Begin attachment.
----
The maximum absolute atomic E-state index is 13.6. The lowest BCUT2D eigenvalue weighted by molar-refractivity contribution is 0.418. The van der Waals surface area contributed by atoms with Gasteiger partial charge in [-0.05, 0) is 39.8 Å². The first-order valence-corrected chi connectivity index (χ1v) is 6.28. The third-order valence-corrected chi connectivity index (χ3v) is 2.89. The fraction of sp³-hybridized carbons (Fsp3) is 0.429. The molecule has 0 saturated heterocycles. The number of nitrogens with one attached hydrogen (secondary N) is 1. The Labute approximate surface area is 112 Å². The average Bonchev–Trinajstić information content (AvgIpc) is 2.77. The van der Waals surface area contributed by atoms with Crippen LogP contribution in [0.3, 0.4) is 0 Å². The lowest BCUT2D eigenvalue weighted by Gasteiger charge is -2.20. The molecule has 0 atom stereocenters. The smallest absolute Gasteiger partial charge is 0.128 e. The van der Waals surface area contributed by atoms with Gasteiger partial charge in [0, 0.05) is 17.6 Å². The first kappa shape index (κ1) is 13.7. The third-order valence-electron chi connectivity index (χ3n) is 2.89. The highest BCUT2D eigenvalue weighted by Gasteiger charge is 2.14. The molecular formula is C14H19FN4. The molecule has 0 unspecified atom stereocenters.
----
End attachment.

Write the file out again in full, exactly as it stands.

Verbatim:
The maximum absolute atomic E-state index is 13.6. The lowest BCUT2D eigenvalue weighted by molar-refractivity contribution is 0.418. The van der Waals surface area contributed by atoms with Gasteiger partial charge in [-0.05, 0) is 39.8 Å². The first-order valence-corrected chi connectivity index (χ1v) is 6.28. The third-order valence-corrected chi connectivity index (χ3v) is 2.89. The fraction of sp³-hybridized carbons (Fsp3) is 0.429. The molecule has 0 saturated heterocycles. The number of nitrogens with one attached hydrogen (secondary N) is 1. The Labute approximate surface area is 112 Å². The average Bonchev–Trinajstić information content (AvgIpc) is 2.77. The van der Waals surface area contributed by atoms with Crippen LogP contribution in [0.3, 0.4) is 0 Å². The lowest BCUT2D eigenvalue weighted by Gasteiger charge is -2.20. The molecule has 0 atom stereocenters. The smallest absolute Gasteiger partial charge is 0.128 e. The van der Waals surface area contributed by atoms with Gasteiger partial charge in [0, 0.05) is 17.6 Å². The first kappa shape index (κ1) is 13.7. The third-order valence-electron chi connectivity index (χ3n) is 2.89. The highest BCUT2D eigenvalue weighted by Gasteiger charge is 2.14. The molecular formula is C14H19FN4. The molecule has 0 unspecified atom stereocenters.